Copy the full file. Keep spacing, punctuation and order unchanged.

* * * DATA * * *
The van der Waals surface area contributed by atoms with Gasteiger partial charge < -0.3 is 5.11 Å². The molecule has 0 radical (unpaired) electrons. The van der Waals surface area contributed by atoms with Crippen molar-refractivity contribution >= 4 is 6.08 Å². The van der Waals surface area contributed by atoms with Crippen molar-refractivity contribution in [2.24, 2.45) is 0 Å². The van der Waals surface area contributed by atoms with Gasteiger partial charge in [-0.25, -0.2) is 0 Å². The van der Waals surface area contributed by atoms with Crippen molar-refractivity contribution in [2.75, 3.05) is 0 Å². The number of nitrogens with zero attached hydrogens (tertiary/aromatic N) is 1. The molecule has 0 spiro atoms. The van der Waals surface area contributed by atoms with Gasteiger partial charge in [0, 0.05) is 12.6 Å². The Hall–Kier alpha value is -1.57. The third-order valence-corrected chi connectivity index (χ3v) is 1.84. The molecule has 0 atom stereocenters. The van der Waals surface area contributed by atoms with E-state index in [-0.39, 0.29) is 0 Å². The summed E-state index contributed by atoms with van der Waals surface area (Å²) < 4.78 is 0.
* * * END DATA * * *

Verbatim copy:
The van der Waals surface area contributed by atoms with Gasteiger partial charge < -0.3 is 5.11 Å². The molecule has 0 radical (unpaired) electrons. The van der Waals surface area contributed by atoms with Crippen molar-refractivity contribution >= 4 is 6.08 Å². The van der Waals surface area contributed by atoms with Crippen molar-refractivity contribution in [2.24, 2.45) is 0 Å². The van der Waals surface area contributed by atoms with Gasteiger partial charge in [-0.25, -0.2) is 0 Å². The van der Waals surface area contributed by atoms with Crippen molar-refractivity contribution in [2.75, 3.05) is 0 Å². The number of nitrogens with zero attached hydrogens (tertiary/aromatic N) is 1. The molecule has 0 spiro atoms. The van der Waals surface area contributed by atoms with Gasteiger partial charge in [0, 0.05) is 12.6 Å². The Hall–Kier alpha value is -1.57. The third-order valence-corrected chi connectivity index (χ3v) is 1.84. The molecule has 0 atom stereocenters. The van der Waals surface area contributed by atoms with E-state index in [-0.39, 0.29) is 0 Å². The summed E-state index contributed by atoms with van der Waals surface area (Å²) < 4.78 is 0.